BLITZER: Was any of that phishing successful in your...
SULLIVAN: We don't believe that it was.
BLITZER: In your case?
SULLIVAN: No, we don't believe that it was.
But the point is that you can see quite clearly what the Russian playbook is and how they will try to execute this against people they believe are opposed to the president or opposed to their positions.
And the United States government should be doing much more to combat it than...
BLITZER: So when Google says that foreign government hackers are trying to go after the private Gmail accounts of senators, Senate staff, is that the Russians mostly or other countries?
SULLIVAN: Look, there's a history of other governments, including the Chinese, trying to get into the e-mail accounts of prominent political figures.
The Chinese have tended to do it simply to gain information about policy issues or who's important as an adviser to a presidential candidate, that kind of thing. The Russians do it to weaponize it, to leak it in an effort to influence the outcome of the election.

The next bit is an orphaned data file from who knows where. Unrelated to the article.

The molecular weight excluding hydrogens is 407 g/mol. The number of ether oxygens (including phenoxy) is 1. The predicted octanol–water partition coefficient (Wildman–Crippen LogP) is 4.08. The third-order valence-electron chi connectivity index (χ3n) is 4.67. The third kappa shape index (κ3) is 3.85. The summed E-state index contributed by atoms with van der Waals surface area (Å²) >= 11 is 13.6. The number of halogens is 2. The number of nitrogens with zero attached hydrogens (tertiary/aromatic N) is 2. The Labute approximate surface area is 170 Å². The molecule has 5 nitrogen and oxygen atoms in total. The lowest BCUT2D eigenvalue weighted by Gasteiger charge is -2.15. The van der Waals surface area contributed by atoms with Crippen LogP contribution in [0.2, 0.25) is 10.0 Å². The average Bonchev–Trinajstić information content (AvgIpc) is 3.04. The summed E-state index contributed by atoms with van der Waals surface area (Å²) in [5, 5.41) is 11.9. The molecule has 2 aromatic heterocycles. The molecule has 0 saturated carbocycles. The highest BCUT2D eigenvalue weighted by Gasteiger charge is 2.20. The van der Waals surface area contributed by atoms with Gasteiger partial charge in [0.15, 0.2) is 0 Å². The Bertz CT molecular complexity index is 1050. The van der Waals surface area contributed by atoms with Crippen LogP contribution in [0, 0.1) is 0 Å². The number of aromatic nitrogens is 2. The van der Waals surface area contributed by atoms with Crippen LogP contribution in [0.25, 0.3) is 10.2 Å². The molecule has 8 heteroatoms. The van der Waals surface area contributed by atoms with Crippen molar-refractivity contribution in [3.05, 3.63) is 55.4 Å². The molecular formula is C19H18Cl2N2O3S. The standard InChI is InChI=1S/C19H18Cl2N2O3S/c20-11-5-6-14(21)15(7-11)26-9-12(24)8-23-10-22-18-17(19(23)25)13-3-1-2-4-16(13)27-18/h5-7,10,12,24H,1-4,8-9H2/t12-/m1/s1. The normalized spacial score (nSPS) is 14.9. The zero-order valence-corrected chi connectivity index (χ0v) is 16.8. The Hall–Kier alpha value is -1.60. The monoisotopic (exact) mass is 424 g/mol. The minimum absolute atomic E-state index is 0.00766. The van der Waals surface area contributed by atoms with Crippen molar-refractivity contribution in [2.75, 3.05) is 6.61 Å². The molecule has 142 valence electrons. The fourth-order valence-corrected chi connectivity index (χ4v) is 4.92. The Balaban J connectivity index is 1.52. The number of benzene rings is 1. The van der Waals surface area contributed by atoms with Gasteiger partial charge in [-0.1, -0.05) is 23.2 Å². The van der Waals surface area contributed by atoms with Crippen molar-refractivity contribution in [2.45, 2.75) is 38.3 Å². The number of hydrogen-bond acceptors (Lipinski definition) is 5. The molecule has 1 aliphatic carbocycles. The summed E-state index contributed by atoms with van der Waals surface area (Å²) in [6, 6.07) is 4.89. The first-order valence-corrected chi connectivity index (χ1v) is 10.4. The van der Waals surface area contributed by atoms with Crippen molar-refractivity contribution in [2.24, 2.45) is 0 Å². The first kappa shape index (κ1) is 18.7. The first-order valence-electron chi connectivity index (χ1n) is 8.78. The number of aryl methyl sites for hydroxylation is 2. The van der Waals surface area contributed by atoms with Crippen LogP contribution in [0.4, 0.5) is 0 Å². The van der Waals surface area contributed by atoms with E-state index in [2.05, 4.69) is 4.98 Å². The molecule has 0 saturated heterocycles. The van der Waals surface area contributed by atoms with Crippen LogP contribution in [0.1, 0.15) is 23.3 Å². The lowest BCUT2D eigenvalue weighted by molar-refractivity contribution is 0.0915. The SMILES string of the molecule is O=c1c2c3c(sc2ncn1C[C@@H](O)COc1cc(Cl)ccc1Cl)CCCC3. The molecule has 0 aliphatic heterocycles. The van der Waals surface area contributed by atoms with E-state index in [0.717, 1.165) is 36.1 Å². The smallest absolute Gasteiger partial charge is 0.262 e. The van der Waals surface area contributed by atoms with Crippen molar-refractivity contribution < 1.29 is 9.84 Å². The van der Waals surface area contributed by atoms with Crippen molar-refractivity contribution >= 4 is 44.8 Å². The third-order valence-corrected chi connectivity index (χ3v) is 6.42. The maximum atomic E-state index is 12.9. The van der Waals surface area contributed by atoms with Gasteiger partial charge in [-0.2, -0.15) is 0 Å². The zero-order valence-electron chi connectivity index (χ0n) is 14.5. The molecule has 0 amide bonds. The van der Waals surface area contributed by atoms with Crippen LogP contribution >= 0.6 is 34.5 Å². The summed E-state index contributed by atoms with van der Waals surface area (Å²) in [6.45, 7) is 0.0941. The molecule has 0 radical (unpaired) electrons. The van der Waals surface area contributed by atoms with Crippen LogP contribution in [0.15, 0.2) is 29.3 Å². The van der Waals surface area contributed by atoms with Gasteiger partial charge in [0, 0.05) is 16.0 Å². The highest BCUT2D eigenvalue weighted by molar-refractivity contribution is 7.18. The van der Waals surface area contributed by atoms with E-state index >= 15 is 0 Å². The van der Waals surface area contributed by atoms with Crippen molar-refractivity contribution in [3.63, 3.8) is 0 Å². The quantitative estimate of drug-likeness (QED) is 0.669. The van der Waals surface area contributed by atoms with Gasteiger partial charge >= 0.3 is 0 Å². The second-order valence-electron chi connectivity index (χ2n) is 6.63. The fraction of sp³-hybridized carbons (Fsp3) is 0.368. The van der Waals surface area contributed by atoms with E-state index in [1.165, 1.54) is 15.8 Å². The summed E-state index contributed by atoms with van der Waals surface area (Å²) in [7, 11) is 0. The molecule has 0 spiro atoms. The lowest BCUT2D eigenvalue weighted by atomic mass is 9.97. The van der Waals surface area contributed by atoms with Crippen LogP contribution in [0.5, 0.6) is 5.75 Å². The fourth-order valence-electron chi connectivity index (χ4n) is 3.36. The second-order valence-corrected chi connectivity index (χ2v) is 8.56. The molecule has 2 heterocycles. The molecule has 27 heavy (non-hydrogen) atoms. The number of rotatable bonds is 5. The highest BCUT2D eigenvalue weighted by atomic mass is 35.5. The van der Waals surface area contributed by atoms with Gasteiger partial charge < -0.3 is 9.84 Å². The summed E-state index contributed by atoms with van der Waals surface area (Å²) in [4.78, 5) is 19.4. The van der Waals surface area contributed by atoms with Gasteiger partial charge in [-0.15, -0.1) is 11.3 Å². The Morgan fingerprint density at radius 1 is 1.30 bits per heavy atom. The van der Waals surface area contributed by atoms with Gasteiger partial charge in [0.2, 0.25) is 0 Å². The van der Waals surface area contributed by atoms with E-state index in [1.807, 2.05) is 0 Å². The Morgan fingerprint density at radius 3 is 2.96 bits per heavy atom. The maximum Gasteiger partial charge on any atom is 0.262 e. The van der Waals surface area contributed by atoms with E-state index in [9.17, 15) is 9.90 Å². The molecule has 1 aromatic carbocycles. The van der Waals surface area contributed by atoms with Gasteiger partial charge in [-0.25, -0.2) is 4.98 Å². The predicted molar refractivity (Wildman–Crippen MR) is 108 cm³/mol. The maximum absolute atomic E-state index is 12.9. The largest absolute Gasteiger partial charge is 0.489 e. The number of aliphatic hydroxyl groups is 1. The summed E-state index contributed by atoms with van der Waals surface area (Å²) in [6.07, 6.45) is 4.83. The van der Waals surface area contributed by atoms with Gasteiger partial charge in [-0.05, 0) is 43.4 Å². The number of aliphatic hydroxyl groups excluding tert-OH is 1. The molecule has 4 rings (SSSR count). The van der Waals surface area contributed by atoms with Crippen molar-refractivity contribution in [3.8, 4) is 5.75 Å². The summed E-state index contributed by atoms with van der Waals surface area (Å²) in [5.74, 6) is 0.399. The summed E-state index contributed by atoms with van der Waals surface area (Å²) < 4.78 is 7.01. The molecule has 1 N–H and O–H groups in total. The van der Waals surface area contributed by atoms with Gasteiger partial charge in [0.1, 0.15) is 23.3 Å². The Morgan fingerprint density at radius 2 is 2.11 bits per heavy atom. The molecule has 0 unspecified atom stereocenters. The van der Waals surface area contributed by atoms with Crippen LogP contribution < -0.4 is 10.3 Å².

My guess is that, when Google talks about that, they aren't just talking about Russia, but Russia is number one on the list in terms of the hostile foreign powers coming at us.
BLITZER: On the confirmation of Judge Kavanaugh to the United States Supreme Court, from your perspective -- you spent a lot of time studying this -- what would a fair hearing involving the accuser and the accused look like?
SULLIVAN: Well, first of all, it's very difficult, in a charged partisan environment, especially when you have got 10 men occupying the Republican side of the aisle...
SULLIVAN: Eleven men. My apologies.
BLITZER: Ten Democrats, 11 Republicans.
SULLIVAN: Right. And all 11 Republicans are men -- to have a fully fair hearing.
That being said, I think, as long as the accuser, Dr. Ford, is allowed to give her story fully and fairly, and not be badgered or berated, or a lot of the things that Anita Hill was subject to a quarter-century ago, then it is possible that we could have a fair hearing here. And, of course, Judge Kavanaugh should have the right to respond to that as well and to answer tough, probing questions about what he recalls from the incident.
BLITZER: With hindsight, did Senator Dianne Feinstein, the ranking Democrat on the Judiciary Committee, make the right move in waiting until now, at the very end, a week or so ago, even though she knew about these accusations back in July?
SULLIVAN: I think it's hard for any of us to answer that question right now, because we don't know the full circumstances of what exactly Dr. Ford communicated to her and the degree to which she had leeway to bring this out publicly or bring it to the majority. So until we get the full story of what it is that kept Senator Feinstein from staring this information, it's hard to pass judgment.